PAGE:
A cold hard look at economic facts screams lower interest rates are needed. A convoluted, model based rose coloured forecasting strategy says rates should be on hold.

The RBA needs to put its fancy model aside for now and get into the real world and cut interest rates – and do it soon. RBA, your country needs you.

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The misplaced objective of the government of delivering a surplus, come hell or high water, has gone up in smoke

Tue, 07 Jan 2020

This article first appeared on the Yahoo Finance web site at this link:   


The misplaced objective of the government of delivering a surplus, come hell or high water, has gone up in smoke

For many people, the cost of the fires is immeasurable. 

Or irrelevant. 

They have lost loved ones, precious possessions, businesses and dreams and for these people, what lies ahead is bleak.

Life has changed forever.

As the fires continue to ravage through huge tracts of land, destroying yet more houses, more property, incinerating livestock herds, hundreds of millions of wildlife, birds and burning millions of hectares of forests, it is important to think about the plans for what lies ahead.

The rebuilding task will be huge.

Several thousands of houses, commercial buildings and infrastructure will require billions of dollars and thousands of workers to rebuild. Then there are the furniture and fittings for these buildings – carpets, fridges, washing machines, clothes, lounges, dining tables, TVs and the like will be purchased to restock.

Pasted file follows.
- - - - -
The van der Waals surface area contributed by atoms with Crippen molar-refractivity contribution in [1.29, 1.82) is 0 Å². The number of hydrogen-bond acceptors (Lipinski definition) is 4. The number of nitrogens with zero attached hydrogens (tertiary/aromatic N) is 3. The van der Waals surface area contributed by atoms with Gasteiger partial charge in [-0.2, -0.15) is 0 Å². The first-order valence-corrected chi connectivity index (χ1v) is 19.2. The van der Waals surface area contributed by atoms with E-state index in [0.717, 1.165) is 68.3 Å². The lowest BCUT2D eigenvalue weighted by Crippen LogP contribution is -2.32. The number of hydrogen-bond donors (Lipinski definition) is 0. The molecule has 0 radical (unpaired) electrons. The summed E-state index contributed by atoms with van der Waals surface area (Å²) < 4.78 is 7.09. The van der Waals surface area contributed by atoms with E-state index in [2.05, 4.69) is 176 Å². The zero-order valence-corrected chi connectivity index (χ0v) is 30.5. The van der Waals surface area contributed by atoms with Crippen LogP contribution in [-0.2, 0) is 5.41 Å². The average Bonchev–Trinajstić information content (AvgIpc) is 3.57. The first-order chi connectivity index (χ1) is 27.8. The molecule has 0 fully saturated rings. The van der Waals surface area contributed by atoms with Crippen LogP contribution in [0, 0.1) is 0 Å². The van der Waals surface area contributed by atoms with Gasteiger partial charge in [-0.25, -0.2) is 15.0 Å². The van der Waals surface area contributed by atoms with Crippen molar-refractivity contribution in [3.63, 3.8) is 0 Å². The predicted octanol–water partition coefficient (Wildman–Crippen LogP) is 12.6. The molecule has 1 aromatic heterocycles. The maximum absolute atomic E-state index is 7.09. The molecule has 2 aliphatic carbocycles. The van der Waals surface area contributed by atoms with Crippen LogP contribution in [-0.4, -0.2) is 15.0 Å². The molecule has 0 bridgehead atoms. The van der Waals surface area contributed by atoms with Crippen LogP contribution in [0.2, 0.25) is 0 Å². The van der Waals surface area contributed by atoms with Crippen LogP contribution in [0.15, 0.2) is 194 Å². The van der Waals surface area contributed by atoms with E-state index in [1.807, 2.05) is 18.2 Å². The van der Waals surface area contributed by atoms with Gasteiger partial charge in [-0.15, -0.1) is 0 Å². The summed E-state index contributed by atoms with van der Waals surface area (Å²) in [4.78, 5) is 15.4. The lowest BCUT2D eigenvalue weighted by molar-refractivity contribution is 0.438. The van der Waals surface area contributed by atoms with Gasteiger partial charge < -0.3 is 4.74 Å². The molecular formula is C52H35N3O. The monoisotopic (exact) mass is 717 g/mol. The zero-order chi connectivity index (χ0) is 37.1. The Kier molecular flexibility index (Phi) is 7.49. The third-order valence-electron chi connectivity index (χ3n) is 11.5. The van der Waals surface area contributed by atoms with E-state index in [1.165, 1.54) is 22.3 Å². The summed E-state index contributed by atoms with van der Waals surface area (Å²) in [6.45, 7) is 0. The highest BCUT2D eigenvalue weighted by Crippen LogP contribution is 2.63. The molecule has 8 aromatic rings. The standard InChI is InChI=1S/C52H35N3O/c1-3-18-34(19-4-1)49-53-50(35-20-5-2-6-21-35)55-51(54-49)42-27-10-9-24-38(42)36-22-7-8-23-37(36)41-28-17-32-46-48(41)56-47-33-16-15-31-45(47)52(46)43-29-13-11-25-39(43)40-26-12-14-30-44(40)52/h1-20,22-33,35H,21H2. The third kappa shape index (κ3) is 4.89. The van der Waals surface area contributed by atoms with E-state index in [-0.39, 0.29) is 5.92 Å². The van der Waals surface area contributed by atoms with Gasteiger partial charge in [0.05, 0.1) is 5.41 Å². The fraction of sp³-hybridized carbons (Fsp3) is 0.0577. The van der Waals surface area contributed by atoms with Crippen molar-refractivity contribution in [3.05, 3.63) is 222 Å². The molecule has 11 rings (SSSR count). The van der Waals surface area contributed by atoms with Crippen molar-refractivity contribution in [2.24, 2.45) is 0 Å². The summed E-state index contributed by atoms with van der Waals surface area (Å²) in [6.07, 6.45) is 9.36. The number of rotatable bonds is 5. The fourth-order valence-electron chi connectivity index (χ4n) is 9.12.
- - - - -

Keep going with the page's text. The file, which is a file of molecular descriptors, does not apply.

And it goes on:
Then there are the thousands of cars and other machinery and equipment that will need to be replaced. 

What's ahead for the Australian economy and markets in 2020

Thu, 02 Jan 2020

What's ahead for the Australian economy and markets in 2020

Happy New Year!

2020 will be a year where Australia’s annual GDP will exceed $2 trillion, our population will get very close to 26 million people and we will clock up 29 years with no recession.

It is also a year where the economy will be a dominant issue for policy makers, will drive what happens to interest rates, will help drive investment returns and will feed into the well-being of the Australian community. 

2020 kicks off with relatively good news in terms of economic growth, even though the labour market is likely to remain weak, with wages growth struggling to lift and inflation remaining below the RBA’s 2 to 3 per cent target. The Reserve Bank may have one more interest rate cut in its kit bag, but by year end, the market is likely to price in interest rate increases, albeit modestly.

The ASX, which had a great 2019 is set to be flatten out, in part driven by the change in the interest rate outlook, but it should get a boost from better news on housing and household spending.

In terms of the specifics, I have broken down the 2020 outlook into a range of categories and given a broad explanation on the issues underpinning the themes outlined.

GDP Growth

It’s a positive outlook. A pick-up in GDP growth from the current 1.7 per cent annual rate is unfolding, with the only real issue is the extent of the acceleration.